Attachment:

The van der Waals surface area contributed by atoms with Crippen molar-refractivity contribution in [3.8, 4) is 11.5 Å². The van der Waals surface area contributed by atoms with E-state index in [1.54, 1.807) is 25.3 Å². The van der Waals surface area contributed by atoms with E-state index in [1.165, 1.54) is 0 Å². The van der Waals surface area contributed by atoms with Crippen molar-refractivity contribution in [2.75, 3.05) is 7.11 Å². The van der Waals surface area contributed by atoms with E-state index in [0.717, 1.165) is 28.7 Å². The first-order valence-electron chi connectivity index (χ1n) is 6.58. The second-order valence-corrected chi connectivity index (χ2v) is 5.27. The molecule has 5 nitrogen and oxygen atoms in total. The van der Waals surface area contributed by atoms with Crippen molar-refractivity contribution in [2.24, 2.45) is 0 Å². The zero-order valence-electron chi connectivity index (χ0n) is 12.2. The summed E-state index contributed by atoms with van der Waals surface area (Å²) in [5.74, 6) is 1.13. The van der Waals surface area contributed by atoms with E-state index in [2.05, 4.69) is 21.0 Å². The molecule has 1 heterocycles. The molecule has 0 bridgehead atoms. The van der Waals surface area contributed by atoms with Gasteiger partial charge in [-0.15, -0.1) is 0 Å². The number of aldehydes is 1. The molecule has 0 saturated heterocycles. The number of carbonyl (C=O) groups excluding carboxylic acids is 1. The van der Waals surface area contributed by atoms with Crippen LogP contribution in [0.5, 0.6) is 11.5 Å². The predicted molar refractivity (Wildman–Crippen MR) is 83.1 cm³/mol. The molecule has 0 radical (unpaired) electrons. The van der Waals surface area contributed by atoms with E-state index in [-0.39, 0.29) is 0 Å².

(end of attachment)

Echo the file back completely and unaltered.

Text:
The van der Waals surface area contributed by atoms with Crippen molar-refractivity contribution in [3.8, 4) is 11.5 Å². The van der Waals surface area contributed by atoms with E-state index in [1.54, 1.807) is 25.3 Å². The van der Waals surface area contributed by atoms with E-state index in [1.165, 1.54) is 0 Å². The van der Waals surface area contributed by atoms with Crippen molar-refractivity contribution in [2.75, 3.05) is 7.11 Å². The van der Waals surface area contributed by atoms with E-state index in [0.717, 1.165) is 28.7 Å². The first-order valence-electron chi connectivity index (χ1n) is 6.58. The second-order valence-corrected chi connectivity index (χ2v) is 5.27. The molecule has 5 nitrogen and oxygen atoms in total. The van der Waals surface area contributed by atoms with Crippen molar-refractivity contribution in [2.24, 2.45) is 0 Å². The zero-order valence-electron chi connectivity index (χ0n) is 12.2. The summed E-state index contributed by atoms with van der Waals surface area (Å²) in [5.74, 6) is 1.13. The van der Waals surface area contributed by atoms with E-state index in [2.05, 4.69) is 21.0 Å². The molecule has 1 heterocycles. The molecule has 0 bridgehead atoms. The van der Waals surface area contributed by atoms with Gasteiger partial charge in [-0.15, -0.1) is 0 Å². The number of aldehydes is 1. The molecule has 0 saturated heterocycles. The number of carbonyl (C=O) groups excluding carboxylic acids is 1. The van der Waals surface area contributed by atoms with Crippen LogP contribution in [0.5, 0.6) is 11.5 Å². The predicted molar refractivity (Wildman–Crippen MR) is 83.1 cm³/mol. The molecule has 0 radical (unpaired) electrons. The van der Waals surface area contributed by atoms with E-state index in [-0.39, 0.29) is 0 Å².